Just before sunset, I drove my father’s precious Aston Martin to the cemetery. I felt as if someone was watching. I looked around, but no one was there. I remembered mother’s last days in the hospital, when she was unconscious. I would comb her hair and wash her face, and tell her how cute she looked. Once, she squeezed my hand. Now there were ashes everywhere, ashes on her grave, ashes on her headstone. I ran my hand over the top of the stone, brushing the dust away. “There, you go, Mom,” I said aloud. “You look really nice.”
“You’re Violet, aren’t you?” someone said. The voice came from behind me. It gave me such a jolt I cried out. A woman in her forties was apologizing profusely. She was plump, wearing sandals, a dozen necklaces and a multicolored silk moo-moo. She looked Greek or Turkish, with a head of wild black curls.
“I didn’t mean to sneak up on you,” she said. She stepped back, as if to assure me a line of escape, but her face maintained a joyful intensity.
Maybe it was the hoop earrings and the bangles, but it occurred to me she might be a medium. She said her name was Mary Godwin. She opened her hand to show me why she had come. A half dozen pebbles lay in her palm. “For the grave,” she said. “I brought them up from the beach. Your mother loved it down there.”
“Not that beach,” I said. “Not my mother.”
She touched my shoulder and smiled. “A nude beach. I see.” She stacked the pebbles on my mother’s headstone.
A column of black smoke darkened the horizon. Mary Godwin said she wished she could stay and chat but she had to go. I followed her to her car.
I asked how she knew my mother.
“I believe I’ve read everything she ever published,” Mary Godwin said. “I thought she was brilliant.” She quoted a passage, “It was love’s pain that made my life so much more than a dream.” She said it was her favorite. I didn’t recognize it. All the same, I agreed it was beautiful.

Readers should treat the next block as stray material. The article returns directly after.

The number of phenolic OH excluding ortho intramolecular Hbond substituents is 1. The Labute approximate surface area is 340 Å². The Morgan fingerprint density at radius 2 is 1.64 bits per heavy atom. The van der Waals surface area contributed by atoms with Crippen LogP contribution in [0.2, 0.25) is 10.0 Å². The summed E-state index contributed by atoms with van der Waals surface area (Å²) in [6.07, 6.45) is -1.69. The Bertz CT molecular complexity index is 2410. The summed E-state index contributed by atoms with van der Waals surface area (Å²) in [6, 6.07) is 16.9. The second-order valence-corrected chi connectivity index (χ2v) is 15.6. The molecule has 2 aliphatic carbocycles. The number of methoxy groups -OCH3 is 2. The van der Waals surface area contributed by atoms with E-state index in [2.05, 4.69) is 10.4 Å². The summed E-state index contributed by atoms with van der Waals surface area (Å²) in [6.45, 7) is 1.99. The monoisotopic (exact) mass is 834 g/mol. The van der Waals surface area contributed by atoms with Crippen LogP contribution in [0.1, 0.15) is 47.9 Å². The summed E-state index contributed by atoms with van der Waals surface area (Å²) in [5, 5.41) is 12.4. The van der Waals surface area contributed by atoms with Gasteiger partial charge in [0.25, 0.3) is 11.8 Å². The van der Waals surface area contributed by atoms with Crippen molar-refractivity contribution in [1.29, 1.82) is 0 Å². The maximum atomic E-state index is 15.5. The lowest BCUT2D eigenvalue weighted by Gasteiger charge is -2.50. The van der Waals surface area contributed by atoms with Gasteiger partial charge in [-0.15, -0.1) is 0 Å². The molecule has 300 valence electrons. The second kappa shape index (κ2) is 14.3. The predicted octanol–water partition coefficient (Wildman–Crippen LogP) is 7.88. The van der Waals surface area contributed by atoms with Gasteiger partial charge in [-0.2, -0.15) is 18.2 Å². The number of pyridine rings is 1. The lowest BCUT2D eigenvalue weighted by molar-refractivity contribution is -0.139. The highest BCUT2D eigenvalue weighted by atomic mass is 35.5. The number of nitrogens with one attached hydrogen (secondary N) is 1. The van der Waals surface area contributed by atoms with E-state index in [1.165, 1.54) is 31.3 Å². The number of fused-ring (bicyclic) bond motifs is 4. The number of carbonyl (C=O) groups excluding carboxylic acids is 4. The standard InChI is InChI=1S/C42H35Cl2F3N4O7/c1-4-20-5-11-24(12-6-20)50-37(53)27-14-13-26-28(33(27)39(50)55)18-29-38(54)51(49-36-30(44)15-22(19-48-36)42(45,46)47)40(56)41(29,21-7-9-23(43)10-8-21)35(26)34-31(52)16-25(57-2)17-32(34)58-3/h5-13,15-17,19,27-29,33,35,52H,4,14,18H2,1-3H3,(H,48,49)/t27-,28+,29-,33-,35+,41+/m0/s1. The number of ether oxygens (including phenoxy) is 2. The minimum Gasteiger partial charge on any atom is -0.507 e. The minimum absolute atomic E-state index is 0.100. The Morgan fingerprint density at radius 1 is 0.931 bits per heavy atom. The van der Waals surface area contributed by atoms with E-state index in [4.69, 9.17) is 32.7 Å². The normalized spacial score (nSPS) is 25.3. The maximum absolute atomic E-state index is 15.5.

Mary Godwin stooped into a battered old Audi, started the engine, put it in gear. She rolled down the window and said goodbye.
“Did you know her?” I said. “Or were you just a fan?”
“I feel I did, yes.”
“You feel you did?”
“Yes,” she said. “I did.” She backed out of the parking space, and the car started rolling forward. I waved goodbye. The brake lights came on. Her head poked out the window and looked back. “We were in love,” she shouted. “I can’t tell you how much I miss her.”
And she drove away.
I stood in the parking lot, staring into space. A swarm of gray ashes floated toward the beach. My mother was still dying. In the hospital it had begun. Her eyes sunk in, and I saw the shape of her skull. I could not bear the physical truth. Even now, I didn’t dare contemplate the monster taking shape beneath the cemetery grass. But she wasn’t done yet: the stories kept changing her.
I remembered the funeral, when my Uncle Bill declared to a group of aunts and cousins that his sister, my mother, had been just plain mean. To put down the laughter, he said, “No! I mean it! She was. I loved her, but my sister was the deadliest woman alive.” I had stared into space then, too, unable to reconcile his words with the woman who had supported me in my every desire. Yet somehow I couldn’t persuade myself it was he who didn’t know her. There was the Mexican man; she had paid for his eye surgery. The screen writers; they clinked glasses to “the voice of Sixties idealism” and chuckled cruelly. A gray civil rights lawyer with a Brooklyn accent had actually said: “Your mother was the one who got DeVon James out of prison, not me.”